While it’s next to impossible to confirm the exact date, it’s widely agreed upon that today is the 50th anniversary of Bob Dylan’s arrival in New York City. The 19-year-old folk singer (who had recently dropped out of the University of Minnesota) had spent the past 24 hours driving east with fellow folksinger Fred Underhill and a young couple.
“The big car came to a full stop on the other side [of the George Washington Bridge] and let me off,” Dylan wrote in his 2004 memoir Chronicles: Volume 1. “I slammed the door shut behind me, waved good-bye, stepped out onto the hard snow. The biting wind hit me in the face. At last I was here, in New York City, a city like a web too intricate to understand and I wasn’t going to try.”
New York’s winter of 1961 was the city’s coldest in 28 years. “The cold was brutal and every artery of the city was snowpacked, but I’d started out from the Frostbitten North Country,” Dylan wrote in Chronicles. “I didn’t know a single soul in this dark freezing metropolis but that was all about to change — and quick.”
In a 1961 interview Dylan said they got off at 42nd Street before heading down to Greenwich Village. In 1966 he expanded on the story to biographer Robert Shelton. “We hustled for two months,” Dylan said, in one of the most fantastical lies he ever told. “Sometimes we would make $150 or $250 a night between us, and hang around in cars. Cats would pick us up and chicks would pick us up. And we would do anything they wanted, as long as it paid. It was very cutthroat…I almost got killed.”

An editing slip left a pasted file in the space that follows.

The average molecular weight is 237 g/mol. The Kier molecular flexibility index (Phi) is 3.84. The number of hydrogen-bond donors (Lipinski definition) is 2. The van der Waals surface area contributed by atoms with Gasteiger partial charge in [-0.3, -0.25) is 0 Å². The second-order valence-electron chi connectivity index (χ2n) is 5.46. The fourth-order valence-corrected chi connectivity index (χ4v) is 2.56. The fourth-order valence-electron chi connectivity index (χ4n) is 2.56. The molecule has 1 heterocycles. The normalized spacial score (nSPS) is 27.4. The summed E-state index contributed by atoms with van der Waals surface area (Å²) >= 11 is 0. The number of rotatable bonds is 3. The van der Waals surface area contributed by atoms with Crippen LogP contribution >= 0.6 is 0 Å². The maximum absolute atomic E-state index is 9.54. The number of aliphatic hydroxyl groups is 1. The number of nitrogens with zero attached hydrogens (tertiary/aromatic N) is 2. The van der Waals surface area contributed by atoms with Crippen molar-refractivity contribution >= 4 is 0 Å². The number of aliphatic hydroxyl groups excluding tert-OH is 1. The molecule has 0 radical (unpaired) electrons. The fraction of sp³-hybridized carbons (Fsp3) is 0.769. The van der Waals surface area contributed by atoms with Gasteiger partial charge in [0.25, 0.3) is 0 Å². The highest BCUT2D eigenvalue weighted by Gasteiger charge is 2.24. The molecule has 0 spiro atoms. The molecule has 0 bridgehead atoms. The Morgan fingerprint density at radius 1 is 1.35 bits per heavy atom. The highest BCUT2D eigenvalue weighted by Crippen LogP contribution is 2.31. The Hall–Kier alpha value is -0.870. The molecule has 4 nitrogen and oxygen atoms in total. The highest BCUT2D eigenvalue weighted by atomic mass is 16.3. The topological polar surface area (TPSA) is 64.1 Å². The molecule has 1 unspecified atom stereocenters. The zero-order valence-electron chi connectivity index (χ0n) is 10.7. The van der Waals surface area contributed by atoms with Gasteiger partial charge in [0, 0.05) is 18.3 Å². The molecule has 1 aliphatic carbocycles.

What actually happened is that Dylan immediately trudged down about 40 blocks to Cafe Wha? in Greenwich Village. There he met the club’s MC Fred Neil — five years before he recorded his signature song “Everybody’s Talkin.” “He asked me what I did and I told him I sang, played guitar and harmonica,” Dylan wrote in Chronicles. “He asked me to play something. After about a minute, he said I could play harmonica with him during his sets. I was ecstatic. At least it was a place to stay out of the cold. This was good.”
Manny Roth (uncle of Van Halen’s David Lee Roth) ran Cafe Wha? and he took a liking to Dylan, making him a regular on the afternoon shift. “You never really did get popular because nobody knew you on the outside,” Dylan said in a 1984 interview. “Nobody was billed on the outside. You passed the basket. That’s why I started wearing hats.”
On the album jacket to Peter, Paul and Mary’s 1963 LP In The Wind Dylan described his earliest days in the city. “Snow was piled up the stairs an onto the street that first winter when I laid around New York City/It was a different street then/It was a different village/Nobody had nothin/There was nothing to get/Instead of being drawn for money you were drawn for other people…It is ‘f these times that I remember most sadly/For they’re gone/And they’ll not never come back again.”